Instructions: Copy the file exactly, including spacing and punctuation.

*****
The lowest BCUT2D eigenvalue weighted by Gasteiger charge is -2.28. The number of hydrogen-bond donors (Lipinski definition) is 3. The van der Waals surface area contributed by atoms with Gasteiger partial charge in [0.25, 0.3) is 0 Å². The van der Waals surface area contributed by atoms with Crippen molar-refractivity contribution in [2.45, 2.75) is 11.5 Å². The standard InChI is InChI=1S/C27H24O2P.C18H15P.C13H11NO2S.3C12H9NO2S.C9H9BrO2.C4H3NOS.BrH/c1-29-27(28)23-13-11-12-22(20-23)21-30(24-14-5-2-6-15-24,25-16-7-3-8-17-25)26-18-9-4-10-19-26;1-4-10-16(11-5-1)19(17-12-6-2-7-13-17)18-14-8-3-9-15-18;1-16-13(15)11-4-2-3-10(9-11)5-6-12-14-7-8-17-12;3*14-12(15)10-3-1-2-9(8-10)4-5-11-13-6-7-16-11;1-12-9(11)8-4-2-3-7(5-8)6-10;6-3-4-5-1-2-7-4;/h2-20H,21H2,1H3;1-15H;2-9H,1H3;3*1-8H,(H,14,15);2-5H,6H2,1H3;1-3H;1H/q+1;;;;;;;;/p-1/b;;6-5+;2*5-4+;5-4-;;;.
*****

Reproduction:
The lowest BCUT2D eigenvalue weighted by Gasteiger charge is -2.28. The number of hydrogen-bond donors (Lipinski definition) is 3. The van der Waals surface area contributed by atoms with Gasteiger partial charge in [0.25, 0.3) is 0 Å². The van der Waals surface area contributed by atoms with Crippen molar-refractivity contribution in [2.45, 2.75) is 11.5 Å². The standard InChI is InChI=1S/C27H24O2P.C18H15P.C13H11NO2S.3C12H9NO2S.C9H9BrO2.C4H3NOS.BrH/c1-29-27(28)23-13-11-12-22(20-23)21-30(24-14-5-2-6-15-24,25-16-7-3-8-17-25)26-18-9-4-10-19-26;1-4-10-16(11-5-1)19(17-12-6-2-7-13-17)18-14-8-3-9-15-18;1-16-13(15)11-4-2-3-10(9-11)5-6-12-14-7-8-17-12;3*14-12(15)10-3-1-2-9(8-10)4-5-11-13-6-7-16-11;1-12-9(11)8-4-2-3-7(5-8)6-10;6-3-4-5-1-2-7-4;/h2-20H,21H2,1H3;1-15H;2-9H,1H3;3*1-8H,(H,14,15);2-5H,6H2,1H3;1-3H;1H/q+1;;;;;;;;/p-1/b;;6-5+;2*5-4+;5-4-;;;.